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Birthdays and coffee walnut cake

First things first, a very happy birthday to my lovely husband (who hates to be blogged about so will refrain from saying any more here).

Well, except one thing. The cake.

I find it so challenging each year to move seamlessly from Halloween to his birthday. No matter how much I prep ahead of time, there’s always the issue of the cake (which I simply cannot bake, after a long night of trick-or-treating and merriment making!).

Here’s the goal:

Coffee and walnut cake

It’s his favorite cake in the whole world. So very British that I just can’t buy it off the shelf. It’s nothing like American coffee cake, all streuseled and cinnamon-specked. Pillsbury has no idea WTH this cake is and neither do any of our local bakeries and so I usually go with his second favorite cake in America: A fruit basket cake (a buttermilk cake filled with fresh strawberries and bananas in whipped cream). No less delicious, I might add.

But this year, oh this year. I’m going to attempt the coffee and walnut cake. Yes, it will be late. But I hope it will be worth the wait!

If it is, I’ll post the recipe I used – I’m debating between BBC and Delia Smith right now. If it’s not, well, let’s never discuss this matter again (and will bribe a baker friend next year, perhaps, willing to make a cake on Halloween night).

Perfect scones

There’s always been something tremendously daunting to me about the prospect of making scones. Maybe it has something to do with all of that butter being crumbled or cut into really small pieces. I say, life is too short to do any of that. Maybe it has something to do with cutting out triangle shapes of dough. (Way more complicated than circles, right?)

I don’t know. I can’t put a finger on it. But after a co-worker brought in some fresh baked scones, still warm and slathered with butter, I became a believer. I decided to throw caution to the wind and try to make a batch at home.

What I’ve discovered is that a cream scone recipe is infinitely easier – no butter to mix in! – and the results are light, flaky, fluffy gorgeousness. My go-to recipe comes courtesy of Epicurious.

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A weekend of baking

With the challenge of Britain’s National Baking Week set before me, this weekend I did the unthinkable: I baked.

And baked and baked and baked.

I’ll admit I was a bit rusty. I warmed up by baking brownies Saturday morning, which might have been considered cheating. I used Trader Joe’s Ready to Bake Brownies, which has to be the most user-friendly brownie mix on the market. It dulls the intelligence. Anyone capable of opening a packet, pouring contents into a greased brownie pan and sliding it into a pre-heated oven can do it. The results are fantastic, but where is the sense of accomplishment?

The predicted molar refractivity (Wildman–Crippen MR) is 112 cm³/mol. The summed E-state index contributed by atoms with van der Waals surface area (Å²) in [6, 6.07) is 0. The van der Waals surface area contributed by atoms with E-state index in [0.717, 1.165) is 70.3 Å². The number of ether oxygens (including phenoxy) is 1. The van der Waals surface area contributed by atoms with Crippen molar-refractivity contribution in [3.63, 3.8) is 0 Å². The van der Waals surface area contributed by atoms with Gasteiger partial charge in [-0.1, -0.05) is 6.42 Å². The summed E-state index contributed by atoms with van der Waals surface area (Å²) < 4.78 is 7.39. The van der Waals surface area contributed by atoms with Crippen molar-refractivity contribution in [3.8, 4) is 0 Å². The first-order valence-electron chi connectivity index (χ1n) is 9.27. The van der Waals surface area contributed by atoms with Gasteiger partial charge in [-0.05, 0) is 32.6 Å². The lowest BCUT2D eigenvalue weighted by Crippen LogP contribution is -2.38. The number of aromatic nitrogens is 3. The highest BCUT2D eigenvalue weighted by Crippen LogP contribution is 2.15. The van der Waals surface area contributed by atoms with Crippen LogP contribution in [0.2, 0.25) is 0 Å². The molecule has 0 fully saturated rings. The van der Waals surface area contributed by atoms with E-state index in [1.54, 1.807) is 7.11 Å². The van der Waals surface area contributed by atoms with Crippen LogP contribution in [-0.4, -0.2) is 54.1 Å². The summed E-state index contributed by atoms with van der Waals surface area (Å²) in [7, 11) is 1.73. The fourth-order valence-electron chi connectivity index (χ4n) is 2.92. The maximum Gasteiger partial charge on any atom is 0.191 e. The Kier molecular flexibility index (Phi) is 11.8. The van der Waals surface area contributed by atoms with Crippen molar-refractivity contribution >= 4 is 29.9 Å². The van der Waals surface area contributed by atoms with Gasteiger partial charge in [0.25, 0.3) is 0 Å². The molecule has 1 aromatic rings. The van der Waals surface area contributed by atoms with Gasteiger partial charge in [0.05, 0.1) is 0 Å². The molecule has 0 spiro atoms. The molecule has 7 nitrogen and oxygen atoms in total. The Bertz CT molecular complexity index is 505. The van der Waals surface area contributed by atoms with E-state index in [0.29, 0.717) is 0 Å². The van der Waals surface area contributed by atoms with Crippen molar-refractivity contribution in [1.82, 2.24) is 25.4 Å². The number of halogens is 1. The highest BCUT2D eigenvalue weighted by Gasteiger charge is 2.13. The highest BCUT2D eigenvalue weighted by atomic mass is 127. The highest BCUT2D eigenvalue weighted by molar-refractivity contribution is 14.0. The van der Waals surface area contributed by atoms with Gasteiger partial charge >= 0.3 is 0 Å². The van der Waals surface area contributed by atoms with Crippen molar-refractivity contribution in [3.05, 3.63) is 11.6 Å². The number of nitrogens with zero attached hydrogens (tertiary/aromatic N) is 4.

Brownies for dummies. And yes, you'll notice I forgot to grease the pan. This mix was made for me.

On Sunday, I made a two-layer yellow cake using a recipe I found online last week (yes, I’ve baked two weekends in a row. This might be a personal record) and then after I put the cake pans into the oven, I realized with dismay that I had promised my son I was going to make cupcakes, not a cake!

He was very brave about it and told me it was okay. We could make cupcakes another day. Which made me feel even worse and so, there began the third baking project of the weekend – cupcakes, using the same winning yellow cake recipe. In the making of this batch, I ran out of granulated sugar and was not going to make my second trip to the grocery store so I subbed the rest of the measurement with brown sugar. It ended up working out very well – moist, delicious and not too sweet. Sense of accomplishment? Oh yes!

With the lack of granulated sugar in the house, I couldn’t make the homemade chocolate frosting I had planned and I didn’t have enough butter to do a traditional buttercream so I cracked open a can of Betty Crocker cream cheese frosting and called it a day. Or rather, a weekend.

Mission accomplished.

The Great British Bake-off

Almost 4 million viewers watched the finale of The Great British Bake-Off. Photo credit: Love Productions/BBC/Vicki Couchman

Mark my words. Never get in the way of a Brit and their mixer (or whisk, cake pan or pastry bag).

Brits take their baking very seriously. While the US only has one Martha Stewart, the UK has hundreds of them, dotted in towns and villages across the country. On any given weekend, they’re churning out fairy cakes and scones for village fetes and school bake sales like they’re going out of style. And those who aren’t baking (and even those who are) are watching baking shows. Almost 4 million viewers watched The Great British Bake-Off this month. Who knew that many Brits would find fondant icing and puff pastry so riveting?

This week marks National Baking Week in the UK – a national campaign to get the uninitiated back into the kitchen to enjoy the national pastime. In that spirit, I will be baking tomorrow and will report back next week.

National Baking Week runs through Sunday so it’s not too late to join in the fun. Have a lovely weekend (in or out of the kitchen)!